'Trailin' Trouble' (1930) - *Silent version followed by sound version*

Sunday, January 20, 2013
7:00 pm - 9:00 pm, UCLA Hammer Museum - Billy Wilder Theater

Silent/Sync/Sound: Multiple Versions from the Transition Era

See below for additional information.


General: $9.00; non-UCLA Students, seniors, UCLA Alumni Association members (ID required): $8.00; UCLA students (current ID required): free.


UCLA Film & Television Archive
(310) 206-8588



Additional Information

'Trailin' Trouble' (1930) directed by Arthur Rosson: A former rodeo star, Hoot Gibson was one of the silent era’s most successful screen cowboys, alongside Tom Mix. Gibson’s career was rockier in the sound era but he weathered the transition at Universal where he starred in eight sound features between 1929 and 1930, six of which were released with dual silent and sound versions, including 'Trailin' Trouble' (1930).

Gibson plays Ed King, a cocksure ranch hand with a wandering eye, much to the chagrin of Molly (Quimby), his long-suffering would-be gal. When he’s sent to the big city to sell a herd of cattle, Ed gets a chance to prove his loyalty to Molly while his romantic rival, Buck (Morrison), plots to ruin him once and for all. Before he knows it, Ed’s up to his neck in a gang war in Chinatown.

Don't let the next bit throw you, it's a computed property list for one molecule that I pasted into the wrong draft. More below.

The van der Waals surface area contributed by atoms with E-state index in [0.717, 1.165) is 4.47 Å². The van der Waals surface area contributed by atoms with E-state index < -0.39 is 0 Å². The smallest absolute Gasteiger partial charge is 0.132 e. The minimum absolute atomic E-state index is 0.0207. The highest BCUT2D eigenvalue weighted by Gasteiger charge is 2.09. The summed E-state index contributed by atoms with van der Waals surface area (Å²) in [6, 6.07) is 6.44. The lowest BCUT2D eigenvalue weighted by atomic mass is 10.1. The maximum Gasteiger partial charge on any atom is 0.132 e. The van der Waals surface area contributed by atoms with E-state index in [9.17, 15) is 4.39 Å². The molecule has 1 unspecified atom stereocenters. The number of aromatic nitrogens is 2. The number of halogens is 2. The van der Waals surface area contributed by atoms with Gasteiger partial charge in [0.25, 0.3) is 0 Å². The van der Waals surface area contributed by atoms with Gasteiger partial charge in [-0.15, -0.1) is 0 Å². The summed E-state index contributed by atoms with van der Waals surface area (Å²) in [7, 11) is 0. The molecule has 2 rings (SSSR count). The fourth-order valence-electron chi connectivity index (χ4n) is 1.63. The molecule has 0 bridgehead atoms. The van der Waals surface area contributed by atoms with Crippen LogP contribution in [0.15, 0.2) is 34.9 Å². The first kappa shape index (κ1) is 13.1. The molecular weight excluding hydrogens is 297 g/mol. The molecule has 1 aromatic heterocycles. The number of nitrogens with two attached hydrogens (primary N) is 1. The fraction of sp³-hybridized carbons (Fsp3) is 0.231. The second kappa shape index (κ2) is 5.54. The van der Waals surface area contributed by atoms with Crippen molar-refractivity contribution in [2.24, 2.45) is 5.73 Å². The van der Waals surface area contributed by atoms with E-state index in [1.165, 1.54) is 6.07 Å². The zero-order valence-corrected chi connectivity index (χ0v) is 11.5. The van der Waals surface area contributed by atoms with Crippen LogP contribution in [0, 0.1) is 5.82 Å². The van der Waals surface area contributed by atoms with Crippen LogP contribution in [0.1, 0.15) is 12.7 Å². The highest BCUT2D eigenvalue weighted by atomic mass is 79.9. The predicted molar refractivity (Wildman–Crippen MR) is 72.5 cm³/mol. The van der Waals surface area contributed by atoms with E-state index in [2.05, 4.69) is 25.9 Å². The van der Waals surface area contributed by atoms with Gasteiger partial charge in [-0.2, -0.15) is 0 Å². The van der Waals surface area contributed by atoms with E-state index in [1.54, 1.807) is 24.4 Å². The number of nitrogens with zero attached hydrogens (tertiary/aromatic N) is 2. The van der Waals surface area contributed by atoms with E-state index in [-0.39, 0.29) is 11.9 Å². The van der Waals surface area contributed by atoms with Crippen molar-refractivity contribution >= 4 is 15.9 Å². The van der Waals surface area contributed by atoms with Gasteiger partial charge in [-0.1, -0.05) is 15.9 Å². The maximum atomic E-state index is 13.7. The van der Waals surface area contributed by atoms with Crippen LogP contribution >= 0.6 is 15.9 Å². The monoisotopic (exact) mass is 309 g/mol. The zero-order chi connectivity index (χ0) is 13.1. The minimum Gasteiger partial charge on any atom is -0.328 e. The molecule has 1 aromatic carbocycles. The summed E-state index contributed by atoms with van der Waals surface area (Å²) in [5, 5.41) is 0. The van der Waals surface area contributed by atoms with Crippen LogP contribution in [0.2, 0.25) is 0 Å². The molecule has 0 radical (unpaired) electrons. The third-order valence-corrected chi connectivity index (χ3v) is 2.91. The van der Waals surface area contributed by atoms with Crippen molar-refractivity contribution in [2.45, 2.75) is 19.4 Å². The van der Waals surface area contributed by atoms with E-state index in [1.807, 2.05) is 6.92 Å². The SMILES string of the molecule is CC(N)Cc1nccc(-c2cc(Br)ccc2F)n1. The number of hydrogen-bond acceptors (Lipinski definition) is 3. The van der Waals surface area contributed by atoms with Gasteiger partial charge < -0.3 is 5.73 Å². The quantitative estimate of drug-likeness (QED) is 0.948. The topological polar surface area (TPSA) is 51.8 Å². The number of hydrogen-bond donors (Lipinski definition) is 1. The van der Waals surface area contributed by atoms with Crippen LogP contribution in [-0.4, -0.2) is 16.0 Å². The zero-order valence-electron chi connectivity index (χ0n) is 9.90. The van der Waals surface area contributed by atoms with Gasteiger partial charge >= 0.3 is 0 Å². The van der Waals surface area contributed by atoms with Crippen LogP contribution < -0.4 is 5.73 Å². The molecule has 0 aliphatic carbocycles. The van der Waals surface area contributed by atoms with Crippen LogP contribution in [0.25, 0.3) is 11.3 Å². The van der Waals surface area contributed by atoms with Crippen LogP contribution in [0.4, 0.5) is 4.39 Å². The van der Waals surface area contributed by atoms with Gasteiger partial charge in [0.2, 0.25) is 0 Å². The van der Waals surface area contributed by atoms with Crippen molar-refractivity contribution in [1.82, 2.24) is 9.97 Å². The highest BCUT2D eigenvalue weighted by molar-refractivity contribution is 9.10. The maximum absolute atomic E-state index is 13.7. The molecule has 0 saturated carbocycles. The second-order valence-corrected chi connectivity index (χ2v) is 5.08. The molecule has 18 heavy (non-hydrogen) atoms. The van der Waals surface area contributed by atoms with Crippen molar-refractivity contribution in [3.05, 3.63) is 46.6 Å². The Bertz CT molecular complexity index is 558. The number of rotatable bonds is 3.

The visual and narrative differences between the two versions are minor but nevertheless the silent version comes off as more polished and precise.

As Variety noted in its review of the sound version of 'Trailin' Trouble': “Western producers have got to realize that where they could hold meanderings of this kind together in the silent days with subtitles, dialog provides no such elasticity. Either it’s there, or not there, with talk.”

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